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To date, there are few reviews that report secondary analysis of SNTs nursing data. One recently published systematic review18 described study focus, sample characteristics and frequency of publications that studied SNTs. The authors also identified a limited set of studies in which SNTs nursing data were being analyzed.18 However, substantial evaluation and discussion on the analysis of SNTs nursing data were not performed. Another review19 described characteristics of nursing research data (ranging from patient demographics, social history, medical history, medications, among others) and evaluated if a specific index metadata system represents sufficiently nursing data. Our systematic review differentiates from the previous investigations as we focused only on studies that analyzed nursing data coded with SNTs retrieved from EHRs. The earlier literature review19 included all types of unstructured nursing data, and different types of studies, such as controlled clinical trials. The authors also did not restrict their selection criteria for nursing data retrieved from EHRs.19

The systematic review presented below was conducted to describe and critically analyze the body of studies in which secondary analyses of data coded with the ANA recognized SNTs was performed. These nursing data were documented during the delivery of nursing care and retrieved from EHRs. We believe that the findings from the present systematic review will emphasize the importance of coded nursing data and will encourage a wider use of SNTs that will allow greater participation of nursing in big data science initiatives.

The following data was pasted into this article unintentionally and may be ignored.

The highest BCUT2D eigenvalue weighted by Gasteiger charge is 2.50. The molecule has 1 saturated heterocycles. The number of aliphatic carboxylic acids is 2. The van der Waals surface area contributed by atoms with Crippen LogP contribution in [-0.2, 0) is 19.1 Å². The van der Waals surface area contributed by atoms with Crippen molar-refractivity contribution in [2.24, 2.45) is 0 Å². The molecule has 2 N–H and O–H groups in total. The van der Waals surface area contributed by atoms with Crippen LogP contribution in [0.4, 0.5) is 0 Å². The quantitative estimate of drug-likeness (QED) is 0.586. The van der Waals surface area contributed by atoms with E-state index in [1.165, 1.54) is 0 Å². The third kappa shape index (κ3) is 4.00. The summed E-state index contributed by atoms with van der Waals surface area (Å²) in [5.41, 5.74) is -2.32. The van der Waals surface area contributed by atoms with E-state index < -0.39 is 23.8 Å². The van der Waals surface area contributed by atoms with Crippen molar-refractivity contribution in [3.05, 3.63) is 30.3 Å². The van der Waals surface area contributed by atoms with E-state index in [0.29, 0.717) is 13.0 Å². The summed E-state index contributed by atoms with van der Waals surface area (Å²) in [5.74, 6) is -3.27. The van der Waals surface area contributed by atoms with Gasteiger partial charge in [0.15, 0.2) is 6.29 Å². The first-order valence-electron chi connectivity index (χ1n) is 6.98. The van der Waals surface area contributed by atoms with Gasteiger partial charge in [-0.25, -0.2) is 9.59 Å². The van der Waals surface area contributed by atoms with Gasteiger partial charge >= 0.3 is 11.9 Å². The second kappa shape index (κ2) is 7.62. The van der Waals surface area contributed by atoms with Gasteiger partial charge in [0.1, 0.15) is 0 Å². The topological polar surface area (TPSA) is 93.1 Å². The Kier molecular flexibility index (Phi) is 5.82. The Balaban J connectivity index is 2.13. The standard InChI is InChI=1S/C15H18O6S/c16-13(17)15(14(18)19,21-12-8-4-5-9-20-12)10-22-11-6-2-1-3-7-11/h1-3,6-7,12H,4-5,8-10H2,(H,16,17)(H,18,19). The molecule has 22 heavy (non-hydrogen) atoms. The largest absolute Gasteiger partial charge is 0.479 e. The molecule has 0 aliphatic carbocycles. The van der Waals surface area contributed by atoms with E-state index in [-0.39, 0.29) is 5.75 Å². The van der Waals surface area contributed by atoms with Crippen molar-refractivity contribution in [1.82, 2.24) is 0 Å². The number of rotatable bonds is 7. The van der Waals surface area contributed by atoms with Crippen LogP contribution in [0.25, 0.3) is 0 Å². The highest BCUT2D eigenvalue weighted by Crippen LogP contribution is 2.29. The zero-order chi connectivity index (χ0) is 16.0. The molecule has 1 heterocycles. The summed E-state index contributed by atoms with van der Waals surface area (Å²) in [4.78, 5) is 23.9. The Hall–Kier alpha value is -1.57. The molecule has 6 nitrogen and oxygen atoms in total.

Objective

The objective of this systematic review was to uncover the state of the science related to the use of standardized nursing data (coded with SNTs) retrieved from EHRs to answer research questions, describe the analytical techniques employed, and outline the lessons learned applicable big data science and nursing.

Methods

Search strategy

A comprehensive literature search was conducted to identify publications in which secondary analysis was performed on data extracted from EHRs and documented using terms from the ANA recognized nursing terminologies (or sets). There were two phases used in this process: 1) study selection and 2) data collection process.

Building from the work of Tastan et al.18 that reported secondary uses of SNTs documentation in studies up to 2011, the databases PubMed and CINAHL were searched using keywords encompassing all ANA recognized SNTs, along with “nursing” and “electronic health records” from 2010 to 2017. Keywords were defined for each database with the help of a librarian, who was a specialist in Consumer Health, Nursing and Health Education and Behavior. The limiters since 2010, abstract available and published in English were used. Potential publications identified in both databases were downloaded into a reference management program (EndNote X7, Thompson Reuters ISI ResearchSoft), in which duplicates were deleted and abstracts were reviewed. Finally, grey literature search was conducted using Google Scholar to identify possible publications not captured by the traditional search methods, including relevant publications not in PubMed or CINAHL, but in computer science databases like IEEE. Name of authors of publications already reviewed and included in this study’s sample were individually searched in Google Scholar. Publications pertinent to the subject were reviewed and included